Canadians became very outraged and that is a good thing. They became involved. We had rallies around the country. I can recall a very cold day in Halifax, being at a rally with other members of Parliament, labour unions and people who were interested. There was a huge crowd that came out to express their concerns. It generated a lot of interest and a lot of anger. This is an issue about democracy.
    Canadians may not love their politicians. We know, in general, they do not, but they do expect them to go to work both at home and in Ottawa. We all know there is work to be done at home. There is no question about that, but we follow a schedule that demands that members of Parliament be in Ottawa. This is where the elected voice of Canadians have a chance to impact on public policy, on the comings and goings of the nation, and it is important.
    We had heard from some people on the government's side that the prorogation was a normal course of events. We know it was not. I have already referenced Nelson Wiseman from the University of Toronto, who has said that no Canadian prime minister had abused this prorogation power to the extent that the current Prime Minister has. He quoted Senator Eugene Forsey, whom I quoted earlier, who had said:
—an unwanted and uncalled-for prorogation a usurpation of the rights of the House of Commons, a travesty of democracy and a subversion of the constitution.
    Another great Canadian, whom I do not always agree with but I always read, is Jeffrey Simpson, and he wrote, on January 25:
    A prime minister has his forums, of which Parliament is only one. He has cabinet, caucus, and a public platform each and every time he speaks, here and abroad. Parliament, however, is the platform of every point of view from those who have been elected, and the place where, however imperfectly, the government is held to account.
    That makes a lot of sense.
    There is no question of why Parliament was prorogued. It was a difficult time for the government. The issue of the Afghan detainees was to be studied in committees and the government wanted to shut it down. We know that.
    Arthur Kent, who is the brother of a member of the Prime Minister's cabinet, was quoted as saying:
—there has been an unwritten fatwa maintained by the Prime Minister’s Office against discussion of any and all controversial aspects of the Afghan debacle...if [the Prime Minister] is uncomfortable with democracy, he should quit his job.
    That is good advice and his brother ought to listen to him.
    Tom Flanagan, a former campaign manager, said on TV, “Everybody knows that Parliament was prorogued in order to shut down the Afghan inquiry”.
    The reason this was done this year was to shut down something that was uncomfortable for the government. The year before, it was to avoid a vote of non-confidence. Canadians have voiced their concerns about that.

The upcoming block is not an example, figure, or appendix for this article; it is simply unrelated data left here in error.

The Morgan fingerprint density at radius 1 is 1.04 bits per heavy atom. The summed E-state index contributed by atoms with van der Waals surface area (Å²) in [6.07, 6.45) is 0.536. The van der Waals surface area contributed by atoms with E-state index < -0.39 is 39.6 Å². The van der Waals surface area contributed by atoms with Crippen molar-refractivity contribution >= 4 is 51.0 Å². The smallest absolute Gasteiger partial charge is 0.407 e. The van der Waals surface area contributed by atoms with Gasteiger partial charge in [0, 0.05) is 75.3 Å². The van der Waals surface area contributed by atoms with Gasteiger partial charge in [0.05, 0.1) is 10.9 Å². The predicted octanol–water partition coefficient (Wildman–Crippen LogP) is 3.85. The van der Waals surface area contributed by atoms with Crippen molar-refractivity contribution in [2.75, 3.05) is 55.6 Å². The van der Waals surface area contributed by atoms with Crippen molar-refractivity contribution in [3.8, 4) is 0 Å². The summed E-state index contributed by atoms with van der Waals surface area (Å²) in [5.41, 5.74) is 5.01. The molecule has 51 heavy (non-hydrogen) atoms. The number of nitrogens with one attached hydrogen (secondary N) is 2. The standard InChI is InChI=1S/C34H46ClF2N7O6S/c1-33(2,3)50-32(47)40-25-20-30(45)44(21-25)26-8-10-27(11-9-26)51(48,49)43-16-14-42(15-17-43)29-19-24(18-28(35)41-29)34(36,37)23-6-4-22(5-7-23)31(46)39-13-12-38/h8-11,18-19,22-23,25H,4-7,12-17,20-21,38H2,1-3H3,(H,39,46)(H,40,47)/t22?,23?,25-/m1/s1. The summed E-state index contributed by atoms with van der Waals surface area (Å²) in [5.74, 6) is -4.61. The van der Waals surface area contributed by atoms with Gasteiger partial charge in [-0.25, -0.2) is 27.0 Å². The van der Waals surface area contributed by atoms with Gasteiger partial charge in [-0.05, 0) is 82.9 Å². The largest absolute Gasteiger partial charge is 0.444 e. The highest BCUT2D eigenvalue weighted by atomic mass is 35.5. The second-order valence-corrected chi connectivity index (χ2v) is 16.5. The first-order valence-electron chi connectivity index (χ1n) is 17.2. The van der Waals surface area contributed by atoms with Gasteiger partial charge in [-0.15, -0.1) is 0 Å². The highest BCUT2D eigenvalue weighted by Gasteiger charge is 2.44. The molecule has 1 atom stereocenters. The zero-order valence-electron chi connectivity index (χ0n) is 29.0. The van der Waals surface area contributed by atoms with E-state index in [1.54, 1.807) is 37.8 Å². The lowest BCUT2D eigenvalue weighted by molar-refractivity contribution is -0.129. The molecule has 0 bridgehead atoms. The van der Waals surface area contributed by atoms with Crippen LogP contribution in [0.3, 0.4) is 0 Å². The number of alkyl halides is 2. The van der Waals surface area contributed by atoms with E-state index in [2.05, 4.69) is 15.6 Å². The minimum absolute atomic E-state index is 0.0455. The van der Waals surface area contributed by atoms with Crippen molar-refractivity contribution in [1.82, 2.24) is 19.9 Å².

Why does it really matter? It matters because it is about democracy. It is about a country like Canada, the traditions that make Canada great, that listens to opposition. I contend that the government not only does not want to listen to them, but does not want them to even speak, to even have a voice.
    The Prime Minister has been compared on occasion to former president George Bush. I do not think that is accurate. He is more likely and favourably compared to Richard Nixon, where politics trumps everywhere and politics is all that matters. Richard Nixon had his famous enemies list. Dangerous people such as Paul Newman and Mickey Mouse were put on this enemies list and other people had their taxes audited and everything else. In Canada we have an enemies list too of the Prime Minister. I could name all the people who have been shut out by the government, but I only have 10, so I will mention a couple of them.
    I want to talk about KAIROS, CCIC and CCL. KAIROS and CCIC are two great voices of international development that for many years have represented a Canadian view on international development, sometimes agreeing with governments, sometimes not.


    KAIROS and the rebel organizations that are affiliated with it, like the Catholic Church and Presbyterian Church, were defunded in December, totally caught off guard for no reason whatsoever. CCIC and Gerry Barr, who was very highly regarded nationally as well as internationally, have been told they are also in peril.
    The Canadian Council on Learning was set up in 2004 to be the voice of Canada when it came to evaluating how we were doing on educating our citizens, a five year program, easily renewable. The government and the Minister of Human Resources have even indicated in committee and in a letter to CCL that CCL is doing great work. The minister speaks often about the need for us to do an inventory of skills in Canada.
     How are we doing on post-secondary education? How are we doing on early learning and child care? How are we doing on adult literacy and workplace training? These are very important issues. This was what CCL did. CCL did this with all of the provinces in Canada. CCL had the respect of all international partners. It had the respect of the universities, the community colleges, the students groups, the professors and the researchers in Canada. It was told its funding would not continue. It makes no sense whatsoever.
    The government has said that it needs more information, yet it has shut down an organization that provides the very information it says it needs and has left nothing in its place. It said that it would get rid of CCL because it made two mistakes. It was originally funded by a Liberal government and it was doing good work, which is unacceptable to the government. It shut it down, but said that it needed the work CCL had done, but it needed a bit of time to get it going. Does that make any sense? I do not think so. It could not even continue the funding that it had.